Talent Development Centre

All posts by Alison Turnbull

What You Need to Consider Before Accepting a Counter Offer

Alison Turnbull By Alison Turnbull,
Permanent Placement Specialist at Eagle

Nearly all IT careers begin in a permanent employment position, as opposed to jumping right into the market as an independent contractor. Naturally, then, at some point you’ll be in a situation where you land a new job, either as an employee at another company or as a contractor, and the time comes to tell your current boss you are leaving. It’s something that most people dread. Upon giving your notice, what happens if your company comes back with a pay increase and/or a promotion? Most people’s first thought is “Wow, I’m really valued here and they’ll do whatever it takes to keep me”. But before accepting that counter offer, be sure to consider all of the facts and do your research!

There are a plethora of articles out there explaining the reasons that accepting a counter-offer is equivalent to corporate death. Statistics prove that “over 80 percent of people who accept counteroffers either leave or are let go within a year.”

It’s important to ask yourself some important questions. Why were you willing to leave in the first place? What has changed? If it was strictly compensation, it’s possible that a counter-offer makes sense, but in the vast majority of situations there are other factors at play that just aren’t resolved by earning additional pay. If you are truly a valued employee, why did it take you almost walking out the door for them to pay what you know you are worth?

In many cases, an employer will be scrambling to backfill a position within your 2-week notice period and there will inevitably be gaps that will impact their business. By offering a nominal increase to keep you, they may be ensuring they are covering their bases but working towards replacing you on their own timeline. The other important factor is that you will always be the employee who wanted to leave, so if there is a restructuring, your name will likely be the first on the chopping block.

Be sure to carefully consider all of the aspects of consideration before declining that new opportunity and be sure you are doing what is right for your career in the long run.

The Age of Working Remotely: Tried and True Advice for Working from Home

Alison Turnbull By Alison Turnbull,
Permanent Placement Specialist at Eagle

The Age of Working Remotely: Tried and True Tips for Working from HomeAs a long-standing employee at Eagle, I have had the benefit of participating in the company’s work-from-home program, “WORKshift”, for a few years now. The program allows staff to work from their home office once or twice per week but I have now transitioned to a new role that allows me to work remotely 100%. As referenced in a recent post, working remotely brings lots of pros, but certainly has its share of challenges. More and more clients and employers are embracing this style of work. With very effective collaboration and communication tools at the ready, it can make it a feasible option and a definite benefit or ‘value proposition’ when trying to attract new talent.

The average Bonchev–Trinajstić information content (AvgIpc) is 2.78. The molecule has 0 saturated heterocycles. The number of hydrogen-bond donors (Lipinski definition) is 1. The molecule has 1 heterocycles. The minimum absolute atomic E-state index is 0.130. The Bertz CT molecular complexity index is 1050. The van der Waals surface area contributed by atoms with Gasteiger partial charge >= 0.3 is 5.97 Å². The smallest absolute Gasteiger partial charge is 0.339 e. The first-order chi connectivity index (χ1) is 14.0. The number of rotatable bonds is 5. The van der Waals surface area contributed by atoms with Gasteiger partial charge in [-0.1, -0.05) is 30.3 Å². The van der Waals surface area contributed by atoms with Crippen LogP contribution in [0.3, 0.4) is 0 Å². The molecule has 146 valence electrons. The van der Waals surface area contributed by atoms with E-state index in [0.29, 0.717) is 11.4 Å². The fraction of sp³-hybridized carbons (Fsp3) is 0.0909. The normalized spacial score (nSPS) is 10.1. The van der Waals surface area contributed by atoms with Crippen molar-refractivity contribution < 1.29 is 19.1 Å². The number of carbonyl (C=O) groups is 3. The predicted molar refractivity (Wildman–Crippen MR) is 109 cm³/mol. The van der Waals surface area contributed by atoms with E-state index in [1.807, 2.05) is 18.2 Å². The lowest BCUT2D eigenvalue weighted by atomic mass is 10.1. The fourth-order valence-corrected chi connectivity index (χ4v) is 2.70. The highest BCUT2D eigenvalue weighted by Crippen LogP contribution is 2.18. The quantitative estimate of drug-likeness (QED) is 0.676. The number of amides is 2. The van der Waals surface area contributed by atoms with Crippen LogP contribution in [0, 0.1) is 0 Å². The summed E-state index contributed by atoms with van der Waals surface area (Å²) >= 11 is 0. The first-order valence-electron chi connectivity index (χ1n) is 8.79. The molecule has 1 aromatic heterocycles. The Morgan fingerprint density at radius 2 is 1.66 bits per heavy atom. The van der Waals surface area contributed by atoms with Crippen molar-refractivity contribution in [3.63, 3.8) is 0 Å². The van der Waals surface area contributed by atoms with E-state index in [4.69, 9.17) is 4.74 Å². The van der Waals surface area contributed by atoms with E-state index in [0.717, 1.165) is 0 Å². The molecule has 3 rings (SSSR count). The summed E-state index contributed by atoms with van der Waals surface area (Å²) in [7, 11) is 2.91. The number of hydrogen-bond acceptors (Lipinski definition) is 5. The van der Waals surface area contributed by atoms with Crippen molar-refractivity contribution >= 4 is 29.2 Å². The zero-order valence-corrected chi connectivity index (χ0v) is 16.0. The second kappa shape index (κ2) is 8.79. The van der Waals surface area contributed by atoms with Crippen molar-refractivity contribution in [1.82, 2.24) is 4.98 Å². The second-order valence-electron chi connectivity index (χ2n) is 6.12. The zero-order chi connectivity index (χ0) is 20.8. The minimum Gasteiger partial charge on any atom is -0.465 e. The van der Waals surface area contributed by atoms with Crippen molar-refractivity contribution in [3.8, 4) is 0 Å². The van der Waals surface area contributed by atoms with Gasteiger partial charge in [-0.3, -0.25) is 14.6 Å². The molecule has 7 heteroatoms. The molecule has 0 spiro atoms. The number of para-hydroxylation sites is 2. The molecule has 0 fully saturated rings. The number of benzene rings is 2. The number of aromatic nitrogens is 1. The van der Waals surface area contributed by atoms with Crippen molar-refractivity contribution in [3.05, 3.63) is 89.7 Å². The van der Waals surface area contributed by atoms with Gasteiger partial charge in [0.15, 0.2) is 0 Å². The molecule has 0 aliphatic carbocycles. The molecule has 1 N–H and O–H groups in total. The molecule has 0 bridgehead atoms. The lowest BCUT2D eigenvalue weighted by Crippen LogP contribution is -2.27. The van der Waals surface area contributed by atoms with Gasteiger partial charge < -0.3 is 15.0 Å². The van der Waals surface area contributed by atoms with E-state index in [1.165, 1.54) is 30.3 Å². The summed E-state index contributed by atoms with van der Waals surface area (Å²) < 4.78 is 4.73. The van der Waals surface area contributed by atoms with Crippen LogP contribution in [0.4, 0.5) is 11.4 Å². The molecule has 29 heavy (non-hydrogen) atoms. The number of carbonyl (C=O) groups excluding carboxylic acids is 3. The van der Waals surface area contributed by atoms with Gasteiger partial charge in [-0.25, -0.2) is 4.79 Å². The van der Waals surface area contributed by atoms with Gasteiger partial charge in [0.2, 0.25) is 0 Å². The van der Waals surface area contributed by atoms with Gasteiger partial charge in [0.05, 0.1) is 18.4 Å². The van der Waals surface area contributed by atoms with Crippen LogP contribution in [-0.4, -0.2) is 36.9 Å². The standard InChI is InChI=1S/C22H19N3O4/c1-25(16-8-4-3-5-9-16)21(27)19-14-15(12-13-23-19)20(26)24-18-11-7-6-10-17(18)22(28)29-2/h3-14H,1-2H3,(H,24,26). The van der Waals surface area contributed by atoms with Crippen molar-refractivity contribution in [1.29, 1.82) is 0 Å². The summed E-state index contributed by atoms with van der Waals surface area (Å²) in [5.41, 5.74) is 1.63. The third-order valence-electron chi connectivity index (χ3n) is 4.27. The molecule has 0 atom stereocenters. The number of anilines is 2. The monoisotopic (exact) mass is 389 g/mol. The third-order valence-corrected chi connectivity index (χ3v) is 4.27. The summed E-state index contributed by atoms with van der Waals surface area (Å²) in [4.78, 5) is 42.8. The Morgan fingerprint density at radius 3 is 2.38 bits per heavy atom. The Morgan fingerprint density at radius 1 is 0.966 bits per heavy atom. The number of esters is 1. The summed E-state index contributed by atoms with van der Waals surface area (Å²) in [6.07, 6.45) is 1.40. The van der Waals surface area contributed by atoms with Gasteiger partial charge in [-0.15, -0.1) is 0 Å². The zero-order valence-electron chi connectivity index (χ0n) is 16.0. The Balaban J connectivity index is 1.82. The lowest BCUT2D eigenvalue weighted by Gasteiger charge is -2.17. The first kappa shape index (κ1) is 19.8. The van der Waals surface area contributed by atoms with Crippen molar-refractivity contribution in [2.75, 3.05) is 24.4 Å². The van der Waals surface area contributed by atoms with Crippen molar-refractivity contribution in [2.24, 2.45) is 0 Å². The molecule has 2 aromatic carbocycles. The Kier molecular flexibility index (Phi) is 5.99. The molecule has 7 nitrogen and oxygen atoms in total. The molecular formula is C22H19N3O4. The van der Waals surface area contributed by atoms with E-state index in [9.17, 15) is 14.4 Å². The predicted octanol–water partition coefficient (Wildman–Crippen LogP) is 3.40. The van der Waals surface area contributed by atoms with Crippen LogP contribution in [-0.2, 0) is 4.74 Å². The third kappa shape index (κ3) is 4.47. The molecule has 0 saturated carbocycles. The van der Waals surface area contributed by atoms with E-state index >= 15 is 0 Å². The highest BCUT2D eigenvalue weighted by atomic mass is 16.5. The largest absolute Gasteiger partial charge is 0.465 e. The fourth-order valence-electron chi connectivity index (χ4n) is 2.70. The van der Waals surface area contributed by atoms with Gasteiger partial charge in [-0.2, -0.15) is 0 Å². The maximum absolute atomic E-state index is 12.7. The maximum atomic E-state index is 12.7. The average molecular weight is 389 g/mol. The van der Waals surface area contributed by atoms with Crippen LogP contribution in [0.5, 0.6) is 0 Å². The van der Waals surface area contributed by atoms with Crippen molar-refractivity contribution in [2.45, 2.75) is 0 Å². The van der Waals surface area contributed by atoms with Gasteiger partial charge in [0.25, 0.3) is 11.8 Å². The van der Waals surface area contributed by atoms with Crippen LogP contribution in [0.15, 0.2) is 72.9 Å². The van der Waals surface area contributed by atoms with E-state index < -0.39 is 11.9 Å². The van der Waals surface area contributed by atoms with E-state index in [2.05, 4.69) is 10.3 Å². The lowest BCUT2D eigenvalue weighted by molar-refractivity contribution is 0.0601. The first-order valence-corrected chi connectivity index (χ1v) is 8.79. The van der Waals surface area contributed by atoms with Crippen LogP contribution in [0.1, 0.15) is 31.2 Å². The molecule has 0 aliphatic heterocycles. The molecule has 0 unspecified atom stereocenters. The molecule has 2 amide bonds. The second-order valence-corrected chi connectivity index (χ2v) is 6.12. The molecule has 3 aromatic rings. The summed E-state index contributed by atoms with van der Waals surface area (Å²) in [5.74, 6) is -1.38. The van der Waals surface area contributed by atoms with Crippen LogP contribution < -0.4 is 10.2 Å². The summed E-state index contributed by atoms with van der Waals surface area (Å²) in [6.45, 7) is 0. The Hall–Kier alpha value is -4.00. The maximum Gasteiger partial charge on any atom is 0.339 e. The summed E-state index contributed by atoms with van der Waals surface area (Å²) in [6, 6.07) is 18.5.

Whether working full-time or in a contract role, there are several important factors of consideration if you are going to move to a remote work scenario.

Anyone will tell you that the single most important facet of remote work is having a dedicated work space or office. Not only does this allow you to stay focused and engaged during the work day, but one of the biggest challenges is that it can be difficult to differentiate and separate your home and personal life from work. One of the things I’ve found most beneficial is ensuring that I have a set work schedule and adhering to that. I personally have found that ending the work day with a routine or a ritual allows me to best transition from my work day to my evening (taking a brisk walk, running an errand, etc.).

Working remotely does allow some flexibility in terms of schedule but it’s essential to always be readily available during work hours or keep team members apprised of availability, if for any reason you will be away from your computer. It only takes a few missed calls or delayed responses for clients or colleagues to assume you are not in fact working — never a good scenario, especially if you need to get a timesheet signed!

Working remotely can be somewhat isolating, but if you use team messaging or instant messaging software it can go a long way in helping you to feel part of the team. It also helps if you have the type of career that requires that you are on the phone a lot – which, in my case, recruiting certainly does!

From my perspective, the benefits of remote work far outweigh the challenges and I have thoroughly enjoyed the transition. There are time savings (no more commuting), financial savings (gas or transit costs, eating out), health benefits (less fast food and more time to fit in exercise) and it’s much easier to find a good work/life balance.

If you are thinking about exploring the option of taking on some contracts remotely be sure you set yourself up for success, and you will likely never look back!

It’s Time to Reflect on 2018 so You Can Set SMART Goals for 2019

Alison Turnbull By Alison Turnbull,
Delivery Manager at Eagle

As another year winds down and we look forward to enjoying some ‘downtime’ over the holidays, it’s a great opportunity to reflect on the past year, and think about what you would like to achieve in the upcoming year. From a career perspective, it’s important to set goals to ensure that you keep moving forward. Perhaps you have a long-term goal you are working towards but are struggling to identify how to get there. It’s extremely important to set smaller annual goals that will assist you in moving towards that larger goal.

As a consultant/contractor, it might help to reflect on the past year to help you determine what goals would be important for you. Was there an opportunity that you missed out on because you didn’t have the required certification or designation? Will achieving that in 2019 help you to land that contract that will help your career to move forward?